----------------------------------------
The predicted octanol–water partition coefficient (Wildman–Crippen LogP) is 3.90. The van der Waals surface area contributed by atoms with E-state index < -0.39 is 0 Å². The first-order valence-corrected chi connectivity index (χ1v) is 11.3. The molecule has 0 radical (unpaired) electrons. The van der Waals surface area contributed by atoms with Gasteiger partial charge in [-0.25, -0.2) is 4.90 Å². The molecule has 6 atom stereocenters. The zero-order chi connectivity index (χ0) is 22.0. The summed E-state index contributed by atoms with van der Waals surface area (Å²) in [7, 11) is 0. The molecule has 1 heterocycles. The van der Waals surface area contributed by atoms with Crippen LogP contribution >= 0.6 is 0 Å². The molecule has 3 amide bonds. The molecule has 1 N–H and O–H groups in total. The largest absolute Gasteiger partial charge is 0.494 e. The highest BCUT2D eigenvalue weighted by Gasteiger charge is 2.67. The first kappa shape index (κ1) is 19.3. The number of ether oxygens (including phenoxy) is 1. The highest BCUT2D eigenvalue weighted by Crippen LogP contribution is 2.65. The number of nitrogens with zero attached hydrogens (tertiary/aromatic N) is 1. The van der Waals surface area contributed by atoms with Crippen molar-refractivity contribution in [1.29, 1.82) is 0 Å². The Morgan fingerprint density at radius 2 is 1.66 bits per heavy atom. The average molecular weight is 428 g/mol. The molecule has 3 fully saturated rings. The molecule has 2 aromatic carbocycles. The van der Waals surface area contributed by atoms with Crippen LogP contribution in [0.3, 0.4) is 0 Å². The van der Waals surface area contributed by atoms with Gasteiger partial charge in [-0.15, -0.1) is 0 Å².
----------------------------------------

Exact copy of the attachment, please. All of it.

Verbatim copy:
The predicted octanol–water partition coefficient (Wildman–Crippen LogP) is 3.90. The van der Waals surface area contributed by atoms with E-state index < -0.39 is 0 Å². The first-order valence-corrected chi connectivity index (χ1v) is 11.3. The molecule has 0 radical (unpaired) electrons. The van der Waals surface area contributed by atoms with Gasteiger partial charge in [-0.25, -0.2) is 4.90 Å². The molecule has 6 atom stereocenters. The zero-order chi connectivity index (χ0) is 22.0. The summed E-state index contributed by atoms with van der Waals surface area (Å²) in [7, 11) is 0. The molecule has 1 heterocycles. The van der Waals surface area contributed by atoms with Crippen LogP contribution >= 0.6 is 0 Å². The molecule has 3 amide bonds. The molecule has 1 N–H and O–H groups in total. The largest absolute Gasteiger partial charge is 0.494 e. The highest BCUT2D eigenvalue weighted by Gasteiger charge is 2.67. The first kappa shape index (κ1) is 19.3. The number of ether oxygens (including phenoxy) is 1. The highest BCUT2D eigenvalue weighted by Crippen LogP contribution is 2.65. The number of nitrogens with zero attached hydrogens (tertiary/aromatic N) is 1. The van der Waals surface area contributed by atoms with Crippen molar-refractivity contribution in [1.29, 1.82) is 0 Å². The Morgan fingerprint density at radius 2 is 1.66 bits per heavy atom. The average molecular weight is 428 g/mol. The molecule has 3 fully saturated rings. The molecule has 2 aromatic carbocycles. The van der Waals surface area contributed by atoms with Crippen LogP contribution in [0.3, 0.4) is 0 Å². The van der Waals surface area contributed by atoms with Gasteiger partial charge in [-0.15, -0.1) is 0 Å².